Ruin and Rising (Shadow and Bone #3)
Henry Holt & Company
Published June 17, 2014
About Ruin and Rising
The Darkling rules Ravka from his shadow throne.
Now the nation’s fate rests with a broken Sun Summoner, a disgraced tracker, and the shattered remnants of a once-great magical army.
Deep in an ancient network of tunnels and caverns, a weakened Alina must submit to the dubious protection of the Apparat and the zealots who worship her as a Saint. Yet her plans lie elsewhere, with the hunt for the elusive firebird and the hope that an outlaw prince still survives.
Alina will have to forge new alliances and put aside old rivalries as she and Mal race to find the last of Morozova’s amplifiers. But as she begins to unravel the Darkling’s secrets, she reveals a past that will forever alter her understanding of the bond they share and the power she wields. The firebird is the one thing that stands between Ravka and destruction—and claiming it could cost Alina the very future she’s fighting for.
It took me a really long time to read this series, which is odd, because I LOVED Six of Crows and Crooked Kingdom. Once I got into the first book, Shadow and Bone, I had no trouble reading all the way through. I loved the story world and the inspiration from czarist Russia. I loved the magic and the struggle for and against power that would allow Alina to defeat the Darkling but also possibly lose her soul in the process of acquiring that power.
Through the whole series, I had kind of mixed feelings about Mal and Alina. I like them individually more than I liked them together, I think. Which is weird, I guess? Maybe I just liked Nikolai (the outlaw prince) more than Mal? I mean, I did like him more than Mal, but I’m not sure that was why the romance sat oddly with me.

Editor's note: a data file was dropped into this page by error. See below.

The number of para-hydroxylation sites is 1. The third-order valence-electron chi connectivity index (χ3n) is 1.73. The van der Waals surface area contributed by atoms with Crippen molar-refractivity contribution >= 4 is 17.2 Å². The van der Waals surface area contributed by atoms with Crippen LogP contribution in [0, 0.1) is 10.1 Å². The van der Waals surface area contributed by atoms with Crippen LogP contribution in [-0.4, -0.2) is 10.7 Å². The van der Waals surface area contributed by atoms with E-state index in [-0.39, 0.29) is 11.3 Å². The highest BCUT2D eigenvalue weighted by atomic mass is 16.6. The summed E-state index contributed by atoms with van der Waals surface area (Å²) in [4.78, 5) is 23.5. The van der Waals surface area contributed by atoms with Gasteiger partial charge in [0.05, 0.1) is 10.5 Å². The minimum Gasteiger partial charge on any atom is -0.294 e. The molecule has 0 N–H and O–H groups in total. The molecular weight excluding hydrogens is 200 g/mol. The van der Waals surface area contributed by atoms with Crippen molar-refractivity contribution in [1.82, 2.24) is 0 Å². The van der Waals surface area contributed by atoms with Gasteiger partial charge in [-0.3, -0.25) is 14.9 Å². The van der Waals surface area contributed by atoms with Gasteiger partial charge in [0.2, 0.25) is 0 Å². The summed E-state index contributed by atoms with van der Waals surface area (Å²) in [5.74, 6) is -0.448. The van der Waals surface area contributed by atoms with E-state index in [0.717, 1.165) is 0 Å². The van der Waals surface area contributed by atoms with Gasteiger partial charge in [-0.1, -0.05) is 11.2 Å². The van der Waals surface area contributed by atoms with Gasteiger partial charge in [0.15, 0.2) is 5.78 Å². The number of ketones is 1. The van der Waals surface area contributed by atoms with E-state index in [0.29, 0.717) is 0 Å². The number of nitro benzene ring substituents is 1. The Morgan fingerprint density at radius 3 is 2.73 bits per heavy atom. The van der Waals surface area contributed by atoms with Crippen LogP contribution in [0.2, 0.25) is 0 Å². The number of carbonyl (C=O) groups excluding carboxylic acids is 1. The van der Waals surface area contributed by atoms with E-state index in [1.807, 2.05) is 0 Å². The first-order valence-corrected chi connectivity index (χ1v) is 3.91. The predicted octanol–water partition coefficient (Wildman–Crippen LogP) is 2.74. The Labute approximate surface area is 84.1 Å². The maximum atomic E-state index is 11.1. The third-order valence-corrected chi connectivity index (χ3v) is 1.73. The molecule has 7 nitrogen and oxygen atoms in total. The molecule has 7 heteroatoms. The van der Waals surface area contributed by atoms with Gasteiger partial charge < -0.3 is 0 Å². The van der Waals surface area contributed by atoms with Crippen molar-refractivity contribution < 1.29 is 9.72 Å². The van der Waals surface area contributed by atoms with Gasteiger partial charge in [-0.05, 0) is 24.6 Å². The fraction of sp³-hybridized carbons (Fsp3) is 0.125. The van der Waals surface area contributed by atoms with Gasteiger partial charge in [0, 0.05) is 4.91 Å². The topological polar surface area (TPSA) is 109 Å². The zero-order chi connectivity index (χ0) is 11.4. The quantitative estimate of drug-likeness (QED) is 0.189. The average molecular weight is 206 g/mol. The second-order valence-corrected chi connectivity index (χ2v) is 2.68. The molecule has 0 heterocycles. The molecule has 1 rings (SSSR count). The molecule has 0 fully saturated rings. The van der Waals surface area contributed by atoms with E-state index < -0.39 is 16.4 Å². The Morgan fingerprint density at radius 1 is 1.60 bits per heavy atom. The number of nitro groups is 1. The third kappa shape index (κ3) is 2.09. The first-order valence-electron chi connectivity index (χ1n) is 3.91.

I liked the plot of RUIN AND RISING, and especially the way things built up to the climax of the story. The final battle had that no holds barred, everything we’ve got, completely desperate, so weird it just might work sense to it that really drew me in. I loved every minute of it, even all the heartbreaking ones.
All in all, I feel like this was a fierce conclusion to a great story. I’m both sorry that I read SIX OF CROWS first rather than this series, but also glad I read them in this order so that I can jump straight into KING OF SCARS and get more of Nikolai’s journey. I’m definitely going to read that as soon as I can!
Recommended for Ages 14 up.
The story setting is inspired by tsarist Russia. There’s a great interview with Leigh Bardugo about this in the Atlantic. Two minor female characters are in a romantic relationship.
Profanity/Crude Language Content
A couple instances of mild profanity.
Kissing between boy and girl, references to sex. Kissing between two girls.
Some characters have supernatural abilities referred to as small science. These can be things like gathering light or darkness or causing someone’s heart to explode without touching them.
Some battle violence and situations of peril. References to torture. Some brief, graphic descriptions of battle. The Darkling controls monsters made of darkness that can only be killed by Alina’s abilities. Two people are stabbed in the heart.
Some social drinking.
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